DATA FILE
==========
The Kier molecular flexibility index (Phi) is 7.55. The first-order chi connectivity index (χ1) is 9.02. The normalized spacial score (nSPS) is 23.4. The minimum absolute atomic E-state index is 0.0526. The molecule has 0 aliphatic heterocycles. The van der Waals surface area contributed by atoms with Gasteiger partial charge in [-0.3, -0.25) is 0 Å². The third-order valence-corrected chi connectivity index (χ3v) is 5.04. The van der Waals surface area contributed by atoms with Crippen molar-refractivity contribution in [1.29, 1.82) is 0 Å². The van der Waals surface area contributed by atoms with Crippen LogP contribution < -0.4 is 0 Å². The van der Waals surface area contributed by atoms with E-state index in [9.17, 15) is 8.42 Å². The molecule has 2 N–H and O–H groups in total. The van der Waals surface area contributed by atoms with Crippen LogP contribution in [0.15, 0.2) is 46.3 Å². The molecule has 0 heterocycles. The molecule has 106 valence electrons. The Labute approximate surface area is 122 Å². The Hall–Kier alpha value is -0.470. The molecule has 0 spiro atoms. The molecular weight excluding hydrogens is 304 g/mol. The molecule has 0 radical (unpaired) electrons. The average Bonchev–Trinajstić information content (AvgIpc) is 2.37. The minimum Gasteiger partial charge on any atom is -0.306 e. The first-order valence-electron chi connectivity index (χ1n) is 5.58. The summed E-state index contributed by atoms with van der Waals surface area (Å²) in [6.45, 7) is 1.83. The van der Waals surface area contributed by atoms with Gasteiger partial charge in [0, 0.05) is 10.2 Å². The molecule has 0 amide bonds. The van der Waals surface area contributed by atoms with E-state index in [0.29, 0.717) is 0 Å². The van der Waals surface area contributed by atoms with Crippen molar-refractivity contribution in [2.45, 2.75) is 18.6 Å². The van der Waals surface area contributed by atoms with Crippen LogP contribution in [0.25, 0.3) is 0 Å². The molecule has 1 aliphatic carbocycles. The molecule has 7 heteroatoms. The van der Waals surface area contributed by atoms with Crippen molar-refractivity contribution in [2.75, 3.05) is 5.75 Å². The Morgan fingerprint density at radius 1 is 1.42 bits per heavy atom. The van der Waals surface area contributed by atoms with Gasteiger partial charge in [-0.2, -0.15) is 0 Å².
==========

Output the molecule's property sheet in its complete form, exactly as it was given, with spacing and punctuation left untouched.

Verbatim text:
The Kier molecular flexibility index (Phi) is 7.55. The first-order chi connectivity index (χ1) is 9.02. The normalized spacial score (nSPS) is 23.4. The minimum absolute atomic E-state index is 0.0526. The molecule has 0 aliphatic heterocycles. The van der Waals surface area contributed by atoms with Gasteiger partial charge in [-0.3, -0.25) is 0 Å². The third-order valence-corrected chi connectivity index (χ3v) is 5.04. The van der Waals surface area contributed by atoms with Crippen molar-refractivity contribution in [1.29, 1.82) is 0 Å². The van der Waals surface area contributed by atoms with Crippen LogP contribution < -0.4 is 0 Å². The van der Waals surface area contributed by atoms with E-state index in [9.17, 15) is 8.42 Å². The molecule has 2 N–H and O–H groups in total. The van der Waals surface area contributed by atoms with Crippen LogP contribution in [0.15, 0.2) is 46.3 Å². The molecule has 0 heterocycles. The molecule has 106 valence electrons. The Labute approximate surface area is 122 Å². The Hall–Kier alpha value is -0.470. The molecule has 0 spiro atoms. The molecular weight excluding hydrogens is 304 g/mol. The molecule has 0 radical (unpaired) electrons. The average Bonchev–Trinajstić information content (AvgIpc) is 2.37. The minimum Gasteiger partial charge on any atom is -0.306 e. The first-order valence-electron chi connectivity index (χ1n) is 5.58. The summed E-state index contributed by atoms with van der Waals surface area (Å²) in [6.45, 7) is 1.83. The van der Waals surface area contributed by atoms with Gasteiger partial charge in [0, 0.05) is 10.2 Å². The molecule has 0 amide bonds. The van der Waals surface area contributed by atoms with E-state index in [0.29, 0.717) is 0 Å². The van der Waals surface area contributed by atoms with Crippen molar-refractivity contribution in [2.45, 2.75) is 18.6 Å². The van der Waals surface area contributed by atoms with Crippen LogP contribution in [0.25, 0.3) is 0 Å². The molecule has 1 aliphatic carbocycles. The molecule has 7 heteroatoms. The van der Waals surface area contributed by atoms with Crippen molar-refractivity contribution in [2.75, 3.05) is 5.75 Å². The Morgan fingerprint density at radius 1 is 1.42 bits per heavy atom. The van der Waals surface area contributed by atoms with Gasteiger partial charge in [-0.2, -0.15) is 0 Å².